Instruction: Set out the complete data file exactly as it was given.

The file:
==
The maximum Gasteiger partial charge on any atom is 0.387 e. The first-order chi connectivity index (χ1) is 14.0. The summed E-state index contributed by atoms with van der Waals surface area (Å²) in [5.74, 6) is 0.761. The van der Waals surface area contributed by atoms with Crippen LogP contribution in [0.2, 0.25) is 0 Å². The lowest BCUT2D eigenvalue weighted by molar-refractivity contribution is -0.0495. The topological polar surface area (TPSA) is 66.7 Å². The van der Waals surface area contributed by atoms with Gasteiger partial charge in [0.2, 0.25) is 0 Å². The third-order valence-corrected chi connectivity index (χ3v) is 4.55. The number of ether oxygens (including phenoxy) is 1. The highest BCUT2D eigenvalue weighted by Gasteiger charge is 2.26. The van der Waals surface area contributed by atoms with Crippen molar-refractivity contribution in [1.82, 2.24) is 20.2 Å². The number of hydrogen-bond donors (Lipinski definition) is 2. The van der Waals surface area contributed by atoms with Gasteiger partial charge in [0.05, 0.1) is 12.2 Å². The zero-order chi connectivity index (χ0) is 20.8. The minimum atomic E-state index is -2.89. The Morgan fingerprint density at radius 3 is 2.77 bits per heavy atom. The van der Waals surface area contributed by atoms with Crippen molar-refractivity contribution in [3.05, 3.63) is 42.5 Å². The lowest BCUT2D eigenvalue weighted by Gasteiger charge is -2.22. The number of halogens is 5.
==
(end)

The maximum Gasteiger partial charge on any atom is 0.387 e. The first-order chi connectivity index (χ1) is 14.0. The summed E-state index contributed by atoms with van der Waals surface area (Å²) in [5.74, 6) is 0.761. The van der Waals surface area contributed by atoms with Crippen LogP contribution in [0.2, 0.25) is 0 Å². The lowest BCUT2D eigenvalue weighted by molar-refractivity contribution is -0.0495. The topological polar surface area (TPSA) is 66.7 Å². The van der Waals surface area contributed by atoms with Gasteiger partial charge in [0.2, 0.25) is 0 Å². The third-order valence-corrected chi connectivity index (χ3v) is 4.55. The number of ether oxygens (including phenoxy) is 1. The highest BCUT2D eigenvalue weighted by Gasteiger charge is 2.26. The van der Waals surface area contributed by atoms with Crippen molar-refractivity contribution in [1.82, 2.24) is 20.2 Å². The number of hydrogen-bond donors (Lipinski definition) is 2. The van der Waals surface area contributed by atoms with Gasteiger partial charge in [0.05, 0.1) is 12.2 Å². The zero-order chi connectivity index (χ0) is 20.8. The minimum atomic E-state index is -2.89. The Morgan fingerprint density at radius 3 is 2.77 bits per heavy atom. The van der Waals surface area contributed by atoms with Crippen molar-refractivity contribution in [3.05, 3.63) is 42.5 Å². The lowest BCUT2D eigenvalue weighted by Gasteiger charge is -2.22. The number of halogens is 5.